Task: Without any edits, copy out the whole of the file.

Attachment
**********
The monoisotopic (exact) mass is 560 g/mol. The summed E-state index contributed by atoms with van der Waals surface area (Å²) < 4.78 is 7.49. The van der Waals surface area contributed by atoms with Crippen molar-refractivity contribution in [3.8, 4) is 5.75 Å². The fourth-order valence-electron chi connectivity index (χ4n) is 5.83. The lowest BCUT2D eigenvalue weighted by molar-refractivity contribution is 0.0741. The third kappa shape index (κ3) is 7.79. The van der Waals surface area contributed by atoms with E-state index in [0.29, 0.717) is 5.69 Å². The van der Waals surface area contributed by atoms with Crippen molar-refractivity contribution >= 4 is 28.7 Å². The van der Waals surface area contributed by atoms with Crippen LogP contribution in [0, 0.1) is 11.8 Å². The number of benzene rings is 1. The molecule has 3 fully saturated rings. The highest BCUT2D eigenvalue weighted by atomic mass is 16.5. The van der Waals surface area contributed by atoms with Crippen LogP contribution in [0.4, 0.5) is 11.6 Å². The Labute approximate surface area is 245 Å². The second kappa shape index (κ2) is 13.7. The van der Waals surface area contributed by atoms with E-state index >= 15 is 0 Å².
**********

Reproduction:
The monoisotopic (exact) mass is 560 g/mol. The summed E-state index contributed by atoms with van der Waals surface area (Å²) < 4.78 is 7.49. The van der Waals surface area contributed by atoms with Crippen molar-refractivity contribution in [3.8, 4) is 5.75 Å². The fourth-order valence-electron chi connectivity index (χ4n) is 5.83. The lowest BCUT2D eigenvalue weighted by molar-refractivity contribution is 0.0741. The third kappa shape index (κ3) is 7.79. The van der Waals surface area contributed by atoms with E-state index in [0.29, 0.717) is 5.69 Å². The van der Waals surface area contributed by atoms with Crippen molar-refractivity contribution >= 4 is 28.7 Å². The van der Waals surface area contributed by atoms with Crippen LogP contribution in [0, 0.1) is 11.8 Å². The number of benzene rings is 1. The molecule has 3 fully saturated rings. The highest BCUT2D eigenvalue weighted by atomic mass is 16.5. The van der Waals surface area contributed by atoms with Crippen LogP contribution in [0.4, 0.5) is 11.6 Å². The Labute approximate surface area is 245 Å². The second kappa shape index (κ2) is 13.7. The van der Waals surface area contributed by atoms with E-state index >= 15 is 0 Å².